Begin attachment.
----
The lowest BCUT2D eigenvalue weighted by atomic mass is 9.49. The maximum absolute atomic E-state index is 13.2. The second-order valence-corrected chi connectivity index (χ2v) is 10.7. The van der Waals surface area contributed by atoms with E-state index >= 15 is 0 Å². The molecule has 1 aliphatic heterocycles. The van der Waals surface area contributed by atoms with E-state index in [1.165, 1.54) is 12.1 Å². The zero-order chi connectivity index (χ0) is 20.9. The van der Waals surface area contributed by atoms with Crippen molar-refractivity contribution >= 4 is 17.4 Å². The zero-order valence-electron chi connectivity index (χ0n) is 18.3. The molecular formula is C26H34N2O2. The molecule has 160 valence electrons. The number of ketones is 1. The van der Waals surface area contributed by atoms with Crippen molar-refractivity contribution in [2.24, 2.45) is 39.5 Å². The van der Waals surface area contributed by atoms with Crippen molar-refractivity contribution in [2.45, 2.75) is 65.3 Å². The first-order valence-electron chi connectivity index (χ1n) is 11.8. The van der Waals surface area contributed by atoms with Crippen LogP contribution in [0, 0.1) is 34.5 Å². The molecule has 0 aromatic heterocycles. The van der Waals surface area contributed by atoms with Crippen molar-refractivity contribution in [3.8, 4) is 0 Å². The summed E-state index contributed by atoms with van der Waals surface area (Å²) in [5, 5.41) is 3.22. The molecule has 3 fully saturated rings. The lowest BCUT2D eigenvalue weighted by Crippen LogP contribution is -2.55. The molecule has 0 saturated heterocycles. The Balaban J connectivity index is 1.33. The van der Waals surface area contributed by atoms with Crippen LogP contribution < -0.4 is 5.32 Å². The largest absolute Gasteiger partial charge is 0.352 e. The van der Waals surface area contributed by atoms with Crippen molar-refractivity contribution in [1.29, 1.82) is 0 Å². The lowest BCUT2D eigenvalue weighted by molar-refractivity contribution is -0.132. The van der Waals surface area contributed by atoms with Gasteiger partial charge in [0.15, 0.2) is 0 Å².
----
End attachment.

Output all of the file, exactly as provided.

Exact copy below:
The lowest BCUT2D eigenvalue weighted by atomic mass is 9.49. The maximum absolute atomic E-state index is 13.2. The second-order valence-corrected chi connectivity index (χ2v) is 10.7. The van der Waals surface area contributed by atoms with E-state index >= 15 is 0 Å². The molecule has 1 aliphatic heterocycles. The van der Waals surface area contributed by atoms with E-state index in [1.165, 1.54) is 12.1 Å². The zero-order chi connectivity index (χ0) is 20.9. The van der Waals surface area contributed by atoms with Crippen molar-refractivity contribution >= 4 is 17.4 Å². The zero-order valence-electron chi connectivity index (χ0n) is 18.3. The molecular formula is C26H34N2O2. The molecule has 160 valence electrons. The number of ketones is 1. The van der Waals surface area contributed by atoms with Crippen molar-refractivity contribution in [2.24, 2.45) is 39.5 Å². The van der Waals surface area contributed by atoms with Crippen molar-refractivity contribution in [2.45, 2.75) is 65.3 Å². The first-order valence-electron chi connectivity index (χ1n) is 11.8. The van der Waals surface area contributed by atoms with Crippen LogP contribution in [0, 0.1) is 34.5 Å². The molecule has 0 aromatic heterocycles. The van der Waals surface area contributed by atoms with Crippen molar-refractivity contribution in [3.8, 4) is 0 Å². The summed E-state index contributed by atoms with van der Waals surface area (Å²) in [5, 5.41) is 3.22. The molecule has 3 fully saturated rings. The lowest BCUT2D eigenvalue weighted by Crippen LogP contribution is -2.55. The molecule has 0 saturated heterocycles. The Balaban J connectivity index is 1.33. The van der Waals surface area contributed by atoms with Crippen LogP contribution < -0.4 is 5.32 Å². The largest absolute Gasteiger partial charge is 0.352 e. The van der Waals surface area contributed by atoms with Crippen molar-refractivity contribution in [1.29, 1.82) is 0 Å². The lowest BCUT2D eigenvalue weighted by molar-refractivity contribution is -0.132. The van der Waals surface area contributed by atoms with Gasteiger partial charge in [0.15, 0.2) is 0 Å².